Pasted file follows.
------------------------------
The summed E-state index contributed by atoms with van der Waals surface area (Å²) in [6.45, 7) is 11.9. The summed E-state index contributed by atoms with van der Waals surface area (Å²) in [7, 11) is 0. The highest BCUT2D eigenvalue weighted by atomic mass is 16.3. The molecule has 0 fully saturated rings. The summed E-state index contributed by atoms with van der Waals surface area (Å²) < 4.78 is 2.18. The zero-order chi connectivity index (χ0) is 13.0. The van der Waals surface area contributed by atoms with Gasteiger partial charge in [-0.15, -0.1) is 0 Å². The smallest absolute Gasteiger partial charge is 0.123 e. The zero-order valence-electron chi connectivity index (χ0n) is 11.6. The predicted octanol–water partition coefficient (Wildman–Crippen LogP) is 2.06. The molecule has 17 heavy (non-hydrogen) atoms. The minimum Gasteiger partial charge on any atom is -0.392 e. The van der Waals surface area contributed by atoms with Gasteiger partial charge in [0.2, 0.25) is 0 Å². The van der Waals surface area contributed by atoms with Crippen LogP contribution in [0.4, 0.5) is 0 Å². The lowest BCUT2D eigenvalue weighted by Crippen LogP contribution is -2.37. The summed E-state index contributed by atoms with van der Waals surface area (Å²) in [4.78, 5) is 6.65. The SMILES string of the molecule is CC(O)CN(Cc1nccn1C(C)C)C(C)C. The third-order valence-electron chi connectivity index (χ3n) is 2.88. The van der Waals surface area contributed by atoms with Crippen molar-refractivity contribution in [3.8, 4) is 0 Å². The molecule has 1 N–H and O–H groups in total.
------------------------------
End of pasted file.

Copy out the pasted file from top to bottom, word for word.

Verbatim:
The summed E-state index contributed by atoms with van der Waals surface area (Å²) in [6.45, 7) is 11.9. The summed E-state index contributed by atoms with van der Waals surface area (Å²) in [7, 11) is 0. The highest BCUT2D eigenvalue weighted by atomic mass is 16.3. The molecule has 0 fully saturated rings. The summed E-state index contributed by atoms with van der Waals surface area (Å²) < 4.78 is 2.18. The zero-order chi connectivity index (χ0) is 13.0. The van der Waals surface area contributed by atoms with Gasteiger partial charge in [-0.15, -0.1) is 0 Å². The smallest absolute Gasteiger partial charge is 0.123 e. The zero-order valence-electron chi connectivity index (χ0n) is 11.6. The predicted octanol–water partition coefficient (Wildman–Crippen LogP) is 2.06. The molecule has 17 heavy (non-hydrogen) atoms. The minimum Gasteiger partial charge on any atom is -0.392 e. The van der Waals surface area contributed by atoms with Gasteiger partial charge in [0.2, 0.25) is 0 Å². The van der Waals surface area contributed by atoms with Crippen LogP contribution in [0.4, 0.5) is 0 Å². The lowest BCUT2D eigenvalue weighted by Crippen LogP contribution is -2.37. The summed E-state index contributed by atoms with van der Waals surface area (Å²) in [4.78, 5) is 6.65. The SMILES string of the molecule is CC(O)CN(Cc1nccn1C(C)C)C(C)C. The third-order valence-electron chi connectivity index (χ3n) is 2.88. The van der Waals surface area contributed by atoms with Crippen molar-refractivity contribution in [3.8, 4) is 0 Å². The molecule has 1 N–H and O–H groups in total.